Once a TPS designation is approved, recipients are eligible for temporary work visas in the United States. This not only benefits those migrants, but also the Central American countries, where 2020 remittances made up 23.4 percent of Honduras’s GDP, 24.1 percent in El Salvador, and 14.7 percent in Guatemala and Nicaragua. TPS also provides the perfect strategic opportunity to “save the lives” of undocumented immigrants that otherwise would have to battle out their own individual assylum cases in court—or be turned away via Titles 8 or 42. With TPS, they gain collective bargaining power. But the designation does not offer a path to citizenship. While in theory the status is “temporary,” lasting only 18 months, it has historically been extended for long periods—in some cases over two decades.
The United States designated TPS for Hondurans, Nicaraguans, and El Salvadorians after a series of hurricanes and earthquakes between 1998 and 2001. Since taking office, Biden’s administration has approved new TPS designations for Venezuelan, Burmese, and Haitian nationals.
In June, Gil and Colón’s ally in Congress, Ritchie Torres, who they’ve worked with since he was a Bronx city councilmember, asked Secretary Alejandro Mayorkas to consider approving the Central American designation.
“We are looking at the conditions in the countries that you identified, Congressman Torres,” said Mayorkas. “We fully recognize that climate disasters are considered a factor in our review.” DHS did not respond to a request for comment.
In recent years, starting with the Trump administration, TPS has become increasingly politicized. Hundreds of thousands were left in limbo when the administration tried to terminate the designations for Nicaragua, Honduras, and Haiti in 2017, leading to the high-profile court cases Ramos v Nielsen and Bhattarai v Nielsen. These cases—which are still pending final results—have led to automatic 16-month extensions for TPS holders, some of whom have lived more years in the United States than in their countries of origin.
The plaintiffs in Ramos v Nielsen allege that Trump’s racist and anti-immigrant remarks, calling Haiti and other nations “shithole countries,” led to the program’s termination.
Gil and Colón’s proposal involves starting the process all over again with a new designation. This is not a perfect solution. It could be terminated by the next president, and doesn’t leave a path to citizenship or permanent residency, which risks putting thousands—if not millions—more immigrants in limbo. TPS recipients also lose their status if they leave the United States without an Advance Parole Document, which has a $575 price tag. But it’s the only immediately available option on the table.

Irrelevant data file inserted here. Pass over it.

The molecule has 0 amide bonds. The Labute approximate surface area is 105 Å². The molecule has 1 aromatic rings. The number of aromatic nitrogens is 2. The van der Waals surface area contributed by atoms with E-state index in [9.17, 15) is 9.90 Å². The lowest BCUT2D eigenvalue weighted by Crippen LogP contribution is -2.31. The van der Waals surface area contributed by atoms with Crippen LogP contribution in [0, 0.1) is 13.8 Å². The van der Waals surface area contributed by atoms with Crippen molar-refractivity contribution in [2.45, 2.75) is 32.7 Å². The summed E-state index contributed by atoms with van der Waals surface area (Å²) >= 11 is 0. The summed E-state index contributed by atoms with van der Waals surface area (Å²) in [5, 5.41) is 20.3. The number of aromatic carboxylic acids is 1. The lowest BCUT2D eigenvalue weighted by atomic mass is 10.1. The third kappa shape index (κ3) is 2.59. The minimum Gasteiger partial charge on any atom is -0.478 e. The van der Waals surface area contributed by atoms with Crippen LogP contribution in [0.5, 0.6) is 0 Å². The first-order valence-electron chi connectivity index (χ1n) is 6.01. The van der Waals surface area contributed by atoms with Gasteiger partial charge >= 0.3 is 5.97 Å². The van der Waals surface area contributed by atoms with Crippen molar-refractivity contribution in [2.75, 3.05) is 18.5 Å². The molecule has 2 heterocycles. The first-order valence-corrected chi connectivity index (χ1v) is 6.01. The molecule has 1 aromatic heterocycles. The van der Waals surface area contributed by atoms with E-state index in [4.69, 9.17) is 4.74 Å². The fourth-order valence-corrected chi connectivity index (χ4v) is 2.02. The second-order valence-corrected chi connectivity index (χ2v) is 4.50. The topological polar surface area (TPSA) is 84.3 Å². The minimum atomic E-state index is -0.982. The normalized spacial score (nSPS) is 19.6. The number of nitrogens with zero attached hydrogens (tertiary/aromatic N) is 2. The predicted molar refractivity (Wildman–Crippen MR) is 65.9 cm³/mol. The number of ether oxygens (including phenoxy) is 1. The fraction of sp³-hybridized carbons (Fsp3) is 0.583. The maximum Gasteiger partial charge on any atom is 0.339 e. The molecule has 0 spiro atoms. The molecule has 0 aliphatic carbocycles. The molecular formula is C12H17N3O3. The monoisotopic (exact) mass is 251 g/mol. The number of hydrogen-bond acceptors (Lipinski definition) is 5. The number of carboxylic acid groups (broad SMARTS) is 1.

“People can’t mobilize the way they should be able to with TPS,” said Colón. “But if you take away TPS”—or in this case don’t redesignate it—“you’re taking away the few rights they have.”
Yanira Arias, the national campaigns manager for Alianza Americas, thinks TPS is the best step forward for the Biden administration while they work towards other solutions in the future. That’s because TPS is already “in the toolbox” and “can save lives,” she said.
Arias has been a recipient of TPS since 2001 after fleeing from gender violence in her native El Salvador in 2000.
Arias divides her time between advocating for the new designation and a path to permanent residency and citizenship for current TPS holders like herself—incidentally one of Biden’s campaign promises.
She sees the two fights as interconnected.
“By building community power and elevating our voices, we are not only advocating for one portion or one section of the community, but we are building community itself,” she said.
TPS is a good option for undocumented people like Rosa, Arias said, because “you can still ask for the TPS status, and you won't lose your case for asylum. So chances are that maybe you won't have a positive response in your asylum case, but you remain protected under TPS.”
Facing More Immediate Challenges
In the meantime, life is difficult for many Garifuna living in the United States. Martin, a single father, is another undocumented Garifuna immigrant who has lived in Texas with his four children since 2019.
“I decided to leave Honduras with my whole family because I have a teenage daughter that gangs were trying to recruit,” he said. “Because she wouldn’t join, I began to receive death threats.”
Martin just wants “normal things” for his family, like food, shelter, and a sense of stability.
Without a work permit or any guaranteed rights, he can’t afford to take even a day off from work.
Like Rosa, Martin has applied for political asylum but doesn’t know when his day in court will be. He’d like to move to New York City, in hopes of more community support, but hasn’t been able to so far.
But in New York City, Garifuna are also struggling. Gil and Colón run an organization called Casa Yurumein that has provided food daily to over 600 families living in shelters during the pandemic.
“There’s a significant number of single Garifuna mothers [like Rosa] living in shelters and temporary homes,” said Gil. “Even though they have a roof over their heads, in most cases they don’t have access to a kitchen; how are they going to feed their children?”
Gil views access to nutrition as one of the community’s most immediate challenges. According to pre-pandemic data, 1.1 million New York City residents are food insecure.
If the new TPS designation were approved, it would apply to Rosa and Martin—even though they weren’t directly affected by the hurricanes—because it would deem Honduras too unstable for their return. This would allow them to find legal work, better support their families, and improve their quality of life in the United States.
Dashiell Allen is a freelance journalist based in New York City. He is a regular contributor to Latina Republic and the Honduran LGBTQ publication Reportar Sin Miedo.